On December 7, 2006, the European Commission adopted a revised Notice on Immunity from Fines and Reduction of Fines in Cartel Cases (the “Leniency Notice") which clarifies the information an applicant needs to provide to the Commission to benefit from immunity, and a reduction of fines. The Leniency Notice also introduces a marker system for immunity applicants, and a procedure to protect corporate statements made by companies from being made available to claimants in civil damage proceedings. The revisions take account of two public consultations, conducted in February, and October 2006. On announcing the new changes, the European Competition Commissioner, Ms. Neelie Kroes, stated,
Secret cartels undermine healthy economic activity. To root out cartels we need heavy sanctions to deter cartels and an efficient leniency policy providing incentives to report them. These changes will further strengthen the effectiveness of the Commission’s leniency program in the detection of cartels, and offer clearer guidance for business.
Leniency allows the European Commission to offer full immunity, or a reduction in the fines, that would otherwise have been imposed on a cartel member in exchange for disclosure of information on the cartel, and cooperation with the investigation. A number of improvements have been made in the revised Leniency Notice to provide more guidance to applicants, and to increase the transparency of the procedure. For example, the immunity thresholds have been clarified to:
– set out explicitly and clearly what type of information, and evidence, the applicants should submit to qualify for immunity;
– require that the information provided by the first applicant for full immunity must be sufficient to enable the Commission to conduct a "targeted investigation";
– confirm that applicants are not required to produce in their initial application for immunity information and evidence, the collection of which would jeopardize a Commission inspection, and which can be provided under the continuous cooperation obligation; and,
– state explicitly that the applicants need to disclose their participation in the cartel.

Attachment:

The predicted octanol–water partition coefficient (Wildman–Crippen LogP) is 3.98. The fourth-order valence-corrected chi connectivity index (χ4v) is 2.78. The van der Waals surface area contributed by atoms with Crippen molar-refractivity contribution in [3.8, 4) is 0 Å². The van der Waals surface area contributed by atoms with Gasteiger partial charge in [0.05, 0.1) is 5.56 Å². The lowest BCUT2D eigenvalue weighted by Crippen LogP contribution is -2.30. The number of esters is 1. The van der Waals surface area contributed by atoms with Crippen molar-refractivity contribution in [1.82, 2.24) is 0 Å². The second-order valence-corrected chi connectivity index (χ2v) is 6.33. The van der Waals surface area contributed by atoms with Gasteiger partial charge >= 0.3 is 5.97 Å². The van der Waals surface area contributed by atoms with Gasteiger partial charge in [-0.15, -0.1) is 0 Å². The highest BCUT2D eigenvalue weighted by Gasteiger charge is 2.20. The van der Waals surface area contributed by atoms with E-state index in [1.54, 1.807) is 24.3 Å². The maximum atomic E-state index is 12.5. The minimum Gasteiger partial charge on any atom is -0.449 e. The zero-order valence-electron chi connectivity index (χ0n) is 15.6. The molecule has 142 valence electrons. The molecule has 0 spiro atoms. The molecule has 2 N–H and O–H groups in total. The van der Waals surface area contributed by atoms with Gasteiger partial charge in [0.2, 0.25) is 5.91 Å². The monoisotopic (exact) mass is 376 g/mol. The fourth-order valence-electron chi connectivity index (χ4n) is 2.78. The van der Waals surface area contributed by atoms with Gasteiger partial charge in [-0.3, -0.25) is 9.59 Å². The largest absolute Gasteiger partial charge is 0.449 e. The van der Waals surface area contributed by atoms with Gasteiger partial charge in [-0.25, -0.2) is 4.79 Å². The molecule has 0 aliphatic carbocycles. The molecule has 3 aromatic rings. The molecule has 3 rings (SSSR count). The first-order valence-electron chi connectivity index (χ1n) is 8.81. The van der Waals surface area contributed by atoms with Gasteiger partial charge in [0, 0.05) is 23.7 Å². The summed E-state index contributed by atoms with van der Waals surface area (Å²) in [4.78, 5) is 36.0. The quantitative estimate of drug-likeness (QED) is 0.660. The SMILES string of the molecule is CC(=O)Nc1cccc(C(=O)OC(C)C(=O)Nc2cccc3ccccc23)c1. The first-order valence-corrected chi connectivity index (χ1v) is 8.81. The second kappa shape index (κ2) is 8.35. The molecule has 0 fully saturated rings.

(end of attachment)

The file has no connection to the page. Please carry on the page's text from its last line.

Concerning the threshold for reduction of fines, the Leniency Notice makes it clear that evidence that requires little or no corroboration will have greater value. Such evidence will also be rewarded outside the normal bands for reduction of fines, when it is used to establish any additional facts increasing the gravity or duration of the infringement.
The conditions for immunity and reduction of fines have also been made more explicit by:
– introducing flexibility as to the point in time when applicants should terminate their participation in the alleged cartel activities;
– clarifying that genuine cooperation requires, in particular, that the applicant provides accurate, and complete information that is not misleading;
– extending the obligation not to destroy, falsify or conceal information to cover also the period when the applicant was contemplating making an application;
– stating explicitly that the obligation on continuous cooperation concerns also applications for a reduction of fines.
Another innovation in the revised Leniency Notice is the introduction of a discretionary marker system. The Commission has stated that a leniency application will be accepted on the basis of only limited information, where justified, and the applicant will be granted time to perfect the information, and gather the necessary evidence to qualify for immunity.
Finally, the European Commission has developed a procedure to protect corporate statements given under the Leniency Notice from discovery in civil damage procedures in order to ensure that applicants that cooperate with the Commission’s investigation are not impaired in their position in civil proceedings, as compared to companies who do not cooperate. The Commission considers such a step as "essential to maintain effectiveness of the Leniency Notice".
The revised Leniency Notice came into force on December 8, 2006, when it was published in the EU Official Journal. It is currently applicable to companies who file for leniency in a cartel case, as long as no other company is already co-operating with the Commission under the Leniency Notice in the same cartel. The procedure to protect corporate statements is also in force with respect to all pending, and new applications for leniency.